Sooner or later, and the later it will be, the more costly it will be for her, for her entourage, and for everyone who defends her, including the other 10 ministers accustomed to not being accountable and to silence, as well as President López Obrador who proposed her and has defended her on more than one occasion, Yasmín Esquivel will end up understanding that her permanence in Court, and in public life, is unfeasible because it became an extremely costly burden for her, for her family, for her friends and for the president himself .

A public servant cannot hide behind the door of secrecy.

Esquivel’s appeal has already raised suspicions against her. It is aimed not at getting to the truth but at silencing her accusers at the UNAM.

Sooner or later — and, no doubt, it will be later — this approach will prove to be costly for her and the other 10 Supreme Court justices, as well as Mexican President Andrés Manuel López Obrador, who appointed her to the SCJN and has defended on more than one occasion.

Eventually, Esquivel will understand that her permanence on the Supreme Court and in public life is unfeasible.

A private individual can decide to ignore a bad public reputation, but a public servant will always remain in the public eye.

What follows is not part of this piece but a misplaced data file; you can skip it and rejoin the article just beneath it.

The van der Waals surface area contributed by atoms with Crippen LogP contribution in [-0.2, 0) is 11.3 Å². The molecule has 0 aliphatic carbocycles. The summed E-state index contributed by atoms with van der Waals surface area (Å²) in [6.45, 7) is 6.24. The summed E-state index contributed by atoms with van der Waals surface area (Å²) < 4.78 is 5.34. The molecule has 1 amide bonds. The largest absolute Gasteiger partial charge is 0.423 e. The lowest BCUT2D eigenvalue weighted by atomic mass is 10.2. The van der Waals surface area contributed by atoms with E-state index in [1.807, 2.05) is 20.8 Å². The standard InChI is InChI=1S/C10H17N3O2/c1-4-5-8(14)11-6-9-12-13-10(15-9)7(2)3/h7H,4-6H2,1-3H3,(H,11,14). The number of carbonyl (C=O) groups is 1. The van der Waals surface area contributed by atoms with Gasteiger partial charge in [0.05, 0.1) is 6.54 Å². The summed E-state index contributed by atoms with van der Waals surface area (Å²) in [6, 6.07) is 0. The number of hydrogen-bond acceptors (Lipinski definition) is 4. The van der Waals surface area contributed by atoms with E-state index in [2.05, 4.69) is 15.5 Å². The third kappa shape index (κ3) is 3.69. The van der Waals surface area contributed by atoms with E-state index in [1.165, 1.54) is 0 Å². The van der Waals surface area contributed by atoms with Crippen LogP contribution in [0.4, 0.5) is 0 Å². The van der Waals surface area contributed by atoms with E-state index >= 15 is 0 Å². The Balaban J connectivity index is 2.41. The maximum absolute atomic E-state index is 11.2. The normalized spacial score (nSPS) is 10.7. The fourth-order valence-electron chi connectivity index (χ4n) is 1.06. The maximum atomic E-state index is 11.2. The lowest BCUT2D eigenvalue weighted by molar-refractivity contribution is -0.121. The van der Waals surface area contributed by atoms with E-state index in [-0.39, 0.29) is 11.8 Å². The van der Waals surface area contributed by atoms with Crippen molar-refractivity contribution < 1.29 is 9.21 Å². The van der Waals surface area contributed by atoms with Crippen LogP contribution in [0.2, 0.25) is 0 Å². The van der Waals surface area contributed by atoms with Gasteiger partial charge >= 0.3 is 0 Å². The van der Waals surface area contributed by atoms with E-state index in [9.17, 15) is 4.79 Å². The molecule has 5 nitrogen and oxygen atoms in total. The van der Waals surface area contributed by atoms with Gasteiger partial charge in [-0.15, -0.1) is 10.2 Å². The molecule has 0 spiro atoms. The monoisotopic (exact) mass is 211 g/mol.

Sooner or later, Esquivel will have to accept the fact that she will never regain her reputation, even if she wins her appeal in court.

ALEJANDRO ENVILA FISHER is a lawyer and professor at the National Autonomous University of Mexico’s (UNAM) School of Law. He directed the political magazine Cambio and Radio Capital for 15 years. He also founded and directed GreenTV, a cable television channel specializing in sustainability and the environment, for five years. He has been a commentator and host for various radio and television shows and has written political columns for the newspapers El Día and Unomásuno, in addition to publishing articles in more than 20 regional newspapers in Mexico since 1995. He is the author of the books “One Hundred Names of the Mexican Transition,” “Chimalhuacán, the Empire of La Loba” and “Chimalhuacán, from Lost City to Model Municipality.”